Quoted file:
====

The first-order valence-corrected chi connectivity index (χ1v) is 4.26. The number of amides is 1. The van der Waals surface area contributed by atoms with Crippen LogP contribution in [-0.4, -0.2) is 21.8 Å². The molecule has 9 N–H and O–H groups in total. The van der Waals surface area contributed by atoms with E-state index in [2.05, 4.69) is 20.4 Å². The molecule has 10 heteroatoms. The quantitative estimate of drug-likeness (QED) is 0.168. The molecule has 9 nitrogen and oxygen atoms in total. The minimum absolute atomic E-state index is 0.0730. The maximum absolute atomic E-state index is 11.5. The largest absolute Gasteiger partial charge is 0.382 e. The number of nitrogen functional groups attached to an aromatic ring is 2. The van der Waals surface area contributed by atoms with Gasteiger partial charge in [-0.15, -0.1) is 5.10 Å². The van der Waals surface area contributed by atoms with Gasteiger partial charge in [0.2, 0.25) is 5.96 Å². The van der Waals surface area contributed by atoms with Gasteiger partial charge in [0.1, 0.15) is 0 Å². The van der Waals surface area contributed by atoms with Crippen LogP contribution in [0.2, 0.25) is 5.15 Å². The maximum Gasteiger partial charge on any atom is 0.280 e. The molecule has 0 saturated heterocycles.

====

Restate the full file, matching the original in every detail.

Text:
The first-order valence-corrected chi connectivity index (χ1v) is 4.26. The number of amides is 1. The van der Waals surface area contributed by atoms with Crippen LogP contribution in [-0.4, -0.2) is 21.8 Å². The molecule has 9 N–H and O–H groups in total. The van der Waals surface area contributed by atoms with E-state index in [2.05, 4.69) is 20.4 Å². The molecule has 10 heteroatoms. The quantitative estimate of drug-likeness (QED) is 0.168. The molecule has 9 nitrogen and oxygen atoms in total. The minimum absolute atomic E-state index is 0.0730. The maximum absolute atomic E-state index is 11.5. The largest absolute Gasteiger partial charge is 0.382 e. The number of nitrogen functional groups attached to an aromatic ring is 2. The van der Waals surface area contributed by atoms with Gasteiger partial charge in [-0.15, -0.1) is 5.10 Å². The van der Waals surface area contributed by atoms with Gasteiger partial charge in [0.2, 0.25) is 5.96 Å². The van der Waals surface area contributed by atoms with Gasteiger partial charge in [0.1, 0.15) is 0 Å². The van der Waals surface area contributed by atoms with Crippen LogP contribution in [0.2, 0.25) is 5.15 Å². The maximum Gasteiger partial charge on any atom is 0.280 e. The molecule has 0 saturated heterocycles.